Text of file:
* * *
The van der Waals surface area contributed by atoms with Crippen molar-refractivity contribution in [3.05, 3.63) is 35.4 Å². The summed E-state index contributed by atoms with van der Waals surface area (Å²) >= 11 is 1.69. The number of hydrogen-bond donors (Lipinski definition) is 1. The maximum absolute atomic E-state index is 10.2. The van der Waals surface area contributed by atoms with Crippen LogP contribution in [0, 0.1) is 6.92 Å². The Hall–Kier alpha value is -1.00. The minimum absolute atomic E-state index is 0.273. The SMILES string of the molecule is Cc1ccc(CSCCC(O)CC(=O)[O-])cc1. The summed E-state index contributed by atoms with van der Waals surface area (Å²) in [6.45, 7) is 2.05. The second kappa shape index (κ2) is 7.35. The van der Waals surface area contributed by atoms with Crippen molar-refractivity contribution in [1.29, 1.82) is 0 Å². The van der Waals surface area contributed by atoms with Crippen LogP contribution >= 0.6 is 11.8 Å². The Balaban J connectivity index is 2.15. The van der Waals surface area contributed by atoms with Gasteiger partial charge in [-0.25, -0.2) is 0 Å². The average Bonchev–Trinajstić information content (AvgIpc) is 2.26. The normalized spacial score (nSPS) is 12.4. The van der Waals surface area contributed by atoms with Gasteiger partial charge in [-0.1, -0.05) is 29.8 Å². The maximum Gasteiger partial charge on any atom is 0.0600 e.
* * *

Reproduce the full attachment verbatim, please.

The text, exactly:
The van der Waals surface area contributed by atoms with Crippen molar-refractivity contribution in [3.05, 3.63) is 35.4 Å². The summed E-state index contributed by atoms with van der Waals surface area (Å²) >= 11 is 1.69. The number of hydrogen-bond donors (Lipinski definition) is 1. The maximum absolute atomic E-state index is 10.2. The van der Waals surface area contributed by atoms with Crippen LogP contribution in [0, 0.1) is 6.92 Å². The Hall–Kier alpha value is -1.00. The minimum absolute atomic E-state index is 0.273. The SMILES string of the molecule is Cc1ccc(CSCCC(O)CC(=O)[O-])cc1. The summed E-state index contributed by atoms with van der Waals surface area (Å²) in [6.45, 7) is 2.05. The second kappa shape index (κ2) is 7.35. The van der Waals surface area contributed by atoms with Crippen molar-refractivity contribution in [1.29, 1.82) is 0 Å². The van der Waals surface area contributed by atoms with Crippen LogP contribution >= 0.6 is 11.8 Å². The Balaban J connectivity index is 2.15. The van der Waals surface area contributed by atoms with Gasteiger partial charge in [-0.25, -0.2) is 0 Å². The average Bonchev–Trinajstić information content (AvgIpc) is 2.26. The normalized spacial score (nSPS) is 12.4. The van der Waals surface area contributed by atoms with Gasteiger partial charge in [-0.1, -0.05) is 29.8 Å². The maximum Gasteiger partial charge on any atom is 0.0600 e.